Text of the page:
The Mineral chrysocolla

Chrysocolla Quartz on Matrix

Chrysocolla is a sharply colored mineral. Its color can be among the brightest shade of blue and green, and is caused by its copper content. Chrysocolla is often coated by a drusy layer of glossy clear Quartz, or intergrown together with the Quartz.

The chemical formula for Chrysocolla is not clearly defined, as it contains a varying substitution of elements and water content in its chemical structure. Though a more definitive form of Chrysocolla with an identifiable chemical formula can exist in microcrystals, most forms are considered amorphous. Multiple analyses of different compositions have been offered over the years.

For additional information, see the gemstone section on Chrysocolla.

Chemical Formula



Bright green, bluish-green, sky blue, gray. May be mottled or multicolored green and blue.

Crystal System



White to pale blue
2 - 4
Translucent to Opaque
Specific Gravity
2.0 - 2.2
Vitreous to greasy
Conchoidal to uneven

Crystal Habits

Chrysocolla is never in visible crystals. It is almost always in botryoidal, reniform, or stalactitic groups, in rounded balls, and in massive form. Also in solid and fibrous veins, in tufts of fibrous crystals, and in crusts. Frequently forms pseudomorph after other minerals, especially Azurite.

Additional Information

Basic copper silicate, often with some aluminum. The composition of this mineral is usually variable and it therefore lacks a definitive chemical composition.
In Group
Silicates; Phyllosilicates
Striking Features
Bright color, hardness, and habits
As a secondary alteration mineral in the oxidation zone of copper deposits, hydrothermal replacement deposits, and in igneous rocks.
Rock Type
Igneous, Sedimentary, Metamorphic


 -   Greenish-blue mixture of Chrysocolla, Turquoise and other copper minerals such as Malachite from the copper mines near Eilat in Israel.


Chrysocolla is used as a minor gemstone and may be fashioned into beads and cabochons. It is also occasionally faceted into other gemstone forms for collectors. Although Chrysocolla's colors is very unique and attractive, its low hardness limits its use as a gemstone. The gemstone forms are associated with harder Quartz and are also more stable.

Chrysocolla occurs in many important copper deposits, and is an ore of copper.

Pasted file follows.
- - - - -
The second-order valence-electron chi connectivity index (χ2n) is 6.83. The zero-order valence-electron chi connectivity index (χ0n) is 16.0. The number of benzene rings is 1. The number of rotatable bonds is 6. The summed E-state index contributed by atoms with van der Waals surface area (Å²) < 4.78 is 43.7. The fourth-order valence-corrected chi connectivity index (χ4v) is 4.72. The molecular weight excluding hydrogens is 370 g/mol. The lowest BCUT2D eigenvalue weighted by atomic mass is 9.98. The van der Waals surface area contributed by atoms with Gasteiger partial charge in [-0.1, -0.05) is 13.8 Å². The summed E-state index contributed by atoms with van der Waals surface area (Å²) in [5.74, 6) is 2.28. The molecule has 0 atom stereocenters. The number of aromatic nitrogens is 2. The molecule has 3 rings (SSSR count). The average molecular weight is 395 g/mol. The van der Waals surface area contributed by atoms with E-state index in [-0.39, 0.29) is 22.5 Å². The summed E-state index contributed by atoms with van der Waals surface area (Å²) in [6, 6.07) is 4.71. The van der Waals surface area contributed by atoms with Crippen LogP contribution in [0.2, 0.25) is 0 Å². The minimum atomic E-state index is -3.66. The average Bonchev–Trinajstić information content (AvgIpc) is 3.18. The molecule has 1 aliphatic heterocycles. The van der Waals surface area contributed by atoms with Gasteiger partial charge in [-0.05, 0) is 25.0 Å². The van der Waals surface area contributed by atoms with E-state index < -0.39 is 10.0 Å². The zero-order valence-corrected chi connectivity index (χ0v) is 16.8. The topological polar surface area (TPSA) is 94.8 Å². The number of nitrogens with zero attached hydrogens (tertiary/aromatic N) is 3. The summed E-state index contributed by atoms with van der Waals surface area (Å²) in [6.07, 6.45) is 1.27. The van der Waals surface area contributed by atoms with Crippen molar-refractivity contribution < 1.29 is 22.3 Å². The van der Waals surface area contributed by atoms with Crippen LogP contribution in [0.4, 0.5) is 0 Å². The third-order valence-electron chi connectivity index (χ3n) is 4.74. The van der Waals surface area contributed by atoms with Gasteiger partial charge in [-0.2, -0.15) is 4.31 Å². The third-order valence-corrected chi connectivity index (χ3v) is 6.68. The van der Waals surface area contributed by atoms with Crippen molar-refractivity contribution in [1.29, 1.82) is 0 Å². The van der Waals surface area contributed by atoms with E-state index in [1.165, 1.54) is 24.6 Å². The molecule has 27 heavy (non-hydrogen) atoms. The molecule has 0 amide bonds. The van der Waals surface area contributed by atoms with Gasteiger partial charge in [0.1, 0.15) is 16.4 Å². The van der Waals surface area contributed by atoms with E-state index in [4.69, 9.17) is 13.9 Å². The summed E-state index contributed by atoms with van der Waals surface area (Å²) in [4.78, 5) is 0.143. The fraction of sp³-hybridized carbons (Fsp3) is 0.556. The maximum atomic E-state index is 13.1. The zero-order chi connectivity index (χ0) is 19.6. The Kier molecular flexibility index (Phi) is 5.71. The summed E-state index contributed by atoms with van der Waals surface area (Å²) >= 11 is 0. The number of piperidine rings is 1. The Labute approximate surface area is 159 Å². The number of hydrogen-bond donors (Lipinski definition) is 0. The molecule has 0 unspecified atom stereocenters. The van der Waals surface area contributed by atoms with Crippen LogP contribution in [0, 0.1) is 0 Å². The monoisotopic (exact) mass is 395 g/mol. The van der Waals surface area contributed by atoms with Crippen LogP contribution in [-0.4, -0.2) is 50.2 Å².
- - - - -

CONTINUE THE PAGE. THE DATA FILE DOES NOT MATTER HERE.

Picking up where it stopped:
Noteworthy Localities

Most Chrysocolla is from copper deposits in arid regions, though it is not at all limited to these regions and is found worldwide. Outstanding Chrysocolla in reniform blobs and thick crusts comes from Kolwezi, Katanga (Shaba), Congo (Zaïre). The ancient Timna Copper Mines of Eilat, Israel, have produced Chrysocolla combined with other copper minerals in a combination that has been given the trade name Eilat Stone. Excellent Chrysocolla pseudomorphs after Azurite come from the Whim Creek Copper Mine, Whim Creek, Western Australia. Important South American localities include the Lily Mine, Pisco Umay, Peru; and several deposits within Chañaral Province, Atacama Region, Chile.

The most outstanding Chrysocolla has come from many of the classic Arizona copper mines. The most noteworthy and outstanding are the Inspiration Mine, Globe-Miami District, Gila Co.; the 79 Mine, Hayden, Gila Co.; Morenci, Greenlee Co.; and Ray, Pinal Co. The locality of Ray is especially noted for its beautiful and intriguing stalagmites combined with Quartz.

Common Mineral Associations

Quartz, Malachite, Azurite, Limonite, Turquoise

Distingushing Similar Minerals

Variscite - Usually greener in color.
Turquoise - Harder.
Blue and green Chalcedony - Much harder.
Allophane - Can be very difficult to distinguish.
Smithsonite - Slightly harder and usually lighter in color; otherwise may be difficult to distinguish.


Copyright © 2023. Minerals.net

View on Full Site